Life on Mars. Non-martian edition

We’re finally getting ready to invade Mars. Unfortunately, it would cost a bit too much to send actual soldiers, so we’ll start with something smaller.

NASA is facing scrutiny after reports that a rover bound for Mars may have skipped a key procedure tasked with preventing biological contamination from Earth to Mars.

While each and every NASA spacecraft sent to other planets must undergo meticulous procedures to make sure they do not carry biological contamination from Earth to their destinations, reports emerging from various news organization find that the latest mission to Mars may have skipped a crucial procedure that, at the very worst, would present the planet with terrestrial biology.

The issue reportedly involves a set of drill bits carried by the Curiosity rover, which launched November 26 to Mars. Project developers working in coordination with NASA made an internal decision not to send the equipment through a final ultra-cleaning step, a move that represents a significant deviation from the planetary protection plans scripted for the Mars Science Laboratory mission.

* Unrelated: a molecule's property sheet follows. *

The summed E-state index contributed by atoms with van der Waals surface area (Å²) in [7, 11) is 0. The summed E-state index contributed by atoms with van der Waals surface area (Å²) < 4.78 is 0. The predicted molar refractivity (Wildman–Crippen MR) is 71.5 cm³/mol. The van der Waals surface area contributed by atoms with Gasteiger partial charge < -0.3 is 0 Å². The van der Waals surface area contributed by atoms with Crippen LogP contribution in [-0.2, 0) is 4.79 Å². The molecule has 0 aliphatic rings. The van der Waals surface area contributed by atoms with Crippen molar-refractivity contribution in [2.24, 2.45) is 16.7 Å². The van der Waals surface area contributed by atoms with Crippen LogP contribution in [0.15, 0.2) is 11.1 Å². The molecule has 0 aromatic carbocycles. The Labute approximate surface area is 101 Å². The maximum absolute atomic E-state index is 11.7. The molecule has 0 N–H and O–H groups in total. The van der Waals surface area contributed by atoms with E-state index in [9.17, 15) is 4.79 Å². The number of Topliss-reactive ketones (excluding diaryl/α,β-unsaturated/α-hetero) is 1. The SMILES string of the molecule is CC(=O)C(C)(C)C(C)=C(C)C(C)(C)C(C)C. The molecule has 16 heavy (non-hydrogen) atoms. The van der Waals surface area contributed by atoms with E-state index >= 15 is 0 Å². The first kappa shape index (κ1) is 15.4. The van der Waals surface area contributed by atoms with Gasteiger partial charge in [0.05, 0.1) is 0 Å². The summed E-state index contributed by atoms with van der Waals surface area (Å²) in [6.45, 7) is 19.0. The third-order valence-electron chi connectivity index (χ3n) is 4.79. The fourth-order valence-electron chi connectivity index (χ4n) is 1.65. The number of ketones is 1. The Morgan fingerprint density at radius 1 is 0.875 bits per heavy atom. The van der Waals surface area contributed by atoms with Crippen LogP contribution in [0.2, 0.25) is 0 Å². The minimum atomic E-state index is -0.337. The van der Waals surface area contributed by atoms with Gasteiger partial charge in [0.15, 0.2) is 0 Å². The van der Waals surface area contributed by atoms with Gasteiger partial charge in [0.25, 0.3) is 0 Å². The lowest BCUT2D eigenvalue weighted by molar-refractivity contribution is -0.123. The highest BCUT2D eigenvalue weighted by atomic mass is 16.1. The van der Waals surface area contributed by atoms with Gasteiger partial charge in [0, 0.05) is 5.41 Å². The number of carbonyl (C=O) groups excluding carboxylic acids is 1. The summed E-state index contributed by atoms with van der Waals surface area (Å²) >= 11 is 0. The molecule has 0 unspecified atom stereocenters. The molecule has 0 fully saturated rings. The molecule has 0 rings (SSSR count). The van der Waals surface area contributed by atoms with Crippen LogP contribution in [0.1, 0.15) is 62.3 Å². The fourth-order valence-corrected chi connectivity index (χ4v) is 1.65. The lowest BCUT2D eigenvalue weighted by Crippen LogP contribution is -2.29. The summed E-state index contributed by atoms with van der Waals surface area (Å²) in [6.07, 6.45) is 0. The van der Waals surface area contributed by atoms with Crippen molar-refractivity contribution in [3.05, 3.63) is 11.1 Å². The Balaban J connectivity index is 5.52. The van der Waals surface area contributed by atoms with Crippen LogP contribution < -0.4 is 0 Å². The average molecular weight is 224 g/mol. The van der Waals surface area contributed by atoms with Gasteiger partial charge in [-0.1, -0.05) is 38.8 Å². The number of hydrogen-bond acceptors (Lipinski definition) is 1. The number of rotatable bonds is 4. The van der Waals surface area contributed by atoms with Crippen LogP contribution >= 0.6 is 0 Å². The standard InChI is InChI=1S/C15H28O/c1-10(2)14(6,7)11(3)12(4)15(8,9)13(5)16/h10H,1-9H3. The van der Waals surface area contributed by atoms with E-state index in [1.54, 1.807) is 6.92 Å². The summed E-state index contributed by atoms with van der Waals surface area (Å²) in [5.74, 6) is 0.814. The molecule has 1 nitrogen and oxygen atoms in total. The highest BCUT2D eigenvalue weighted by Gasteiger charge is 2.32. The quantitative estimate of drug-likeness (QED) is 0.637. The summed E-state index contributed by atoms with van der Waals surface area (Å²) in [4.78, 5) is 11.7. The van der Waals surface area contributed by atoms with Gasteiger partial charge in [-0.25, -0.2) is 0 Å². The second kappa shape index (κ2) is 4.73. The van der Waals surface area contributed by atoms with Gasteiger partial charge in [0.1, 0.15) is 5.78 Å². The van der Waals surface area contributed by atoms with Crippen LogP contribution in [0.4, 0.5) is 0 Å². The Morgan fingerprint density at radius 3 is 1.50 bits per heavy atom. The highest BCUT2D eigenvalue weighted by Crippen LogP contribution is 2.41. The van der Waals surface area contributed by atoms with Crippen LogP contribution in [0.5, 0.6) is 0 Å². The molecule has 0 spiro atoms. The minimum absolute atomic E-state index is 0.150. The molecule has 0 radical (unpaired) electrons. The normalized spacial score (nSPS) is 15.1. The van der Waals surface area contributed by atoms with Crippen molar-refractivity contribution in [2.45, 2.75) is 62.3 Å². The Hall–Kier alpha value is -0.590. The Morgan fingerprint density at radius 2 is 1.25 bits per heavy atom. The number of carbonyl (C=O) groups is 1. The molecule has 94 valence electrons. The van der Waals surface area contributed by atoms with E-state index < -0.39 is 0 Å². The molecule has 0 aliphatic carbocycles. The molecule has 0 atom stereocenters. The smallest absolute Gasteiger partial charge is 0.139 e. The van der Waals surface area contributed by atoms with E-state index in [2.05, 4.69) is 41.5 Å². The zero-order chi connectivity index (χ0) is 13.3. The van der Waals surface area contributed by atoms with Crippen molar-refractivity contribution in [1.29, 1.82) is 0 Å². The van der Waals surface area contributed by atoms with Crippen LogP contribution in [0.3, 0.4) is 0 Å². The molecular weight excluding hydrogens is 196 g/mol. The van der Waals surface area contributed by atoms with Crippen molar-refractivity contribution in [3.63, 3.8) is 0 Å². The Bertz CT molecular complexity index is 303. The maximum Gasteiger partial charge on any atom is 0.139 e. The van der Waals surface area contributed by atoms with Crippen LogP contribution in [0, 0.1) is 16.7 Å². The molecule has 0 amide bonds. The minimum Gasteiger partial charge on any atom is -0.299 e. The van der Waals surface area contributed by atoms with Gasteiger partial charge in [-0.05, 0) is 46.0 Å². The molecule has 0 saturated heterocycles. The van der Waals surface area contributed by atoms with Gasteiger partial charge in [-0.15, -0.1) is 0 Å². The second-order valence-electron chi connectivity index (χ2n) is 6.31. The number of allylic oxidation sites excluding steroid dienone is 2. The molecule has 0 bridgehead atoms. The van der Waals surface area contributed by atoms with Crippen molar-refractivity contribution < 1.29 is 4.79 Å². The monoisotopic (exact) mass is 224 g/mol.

I understand, at least in theory, why these rules are in place and have been so for a very long time. (We actually crashed the Galileo probe into Jupiter in 2007 to avoid the risk of it hitting and potentially contaminating one of the moons where we believe there is water, and possibly life.) If one of the reasons we’re searching Mars is to discover if there is – or was – life on the red planet, we also don’t want to wind up discovering life that we brought there.

But maybe it’s time to get away from these rules and head in exactly the other direction. What ever happened to the idea of terraforming? Shouldn’t we be getting a head start on growing some moss or pond scum or something on Mars to begin building up an atmosphere there for future colonization? We can’t wait for Schwarzenegger to do everything for us.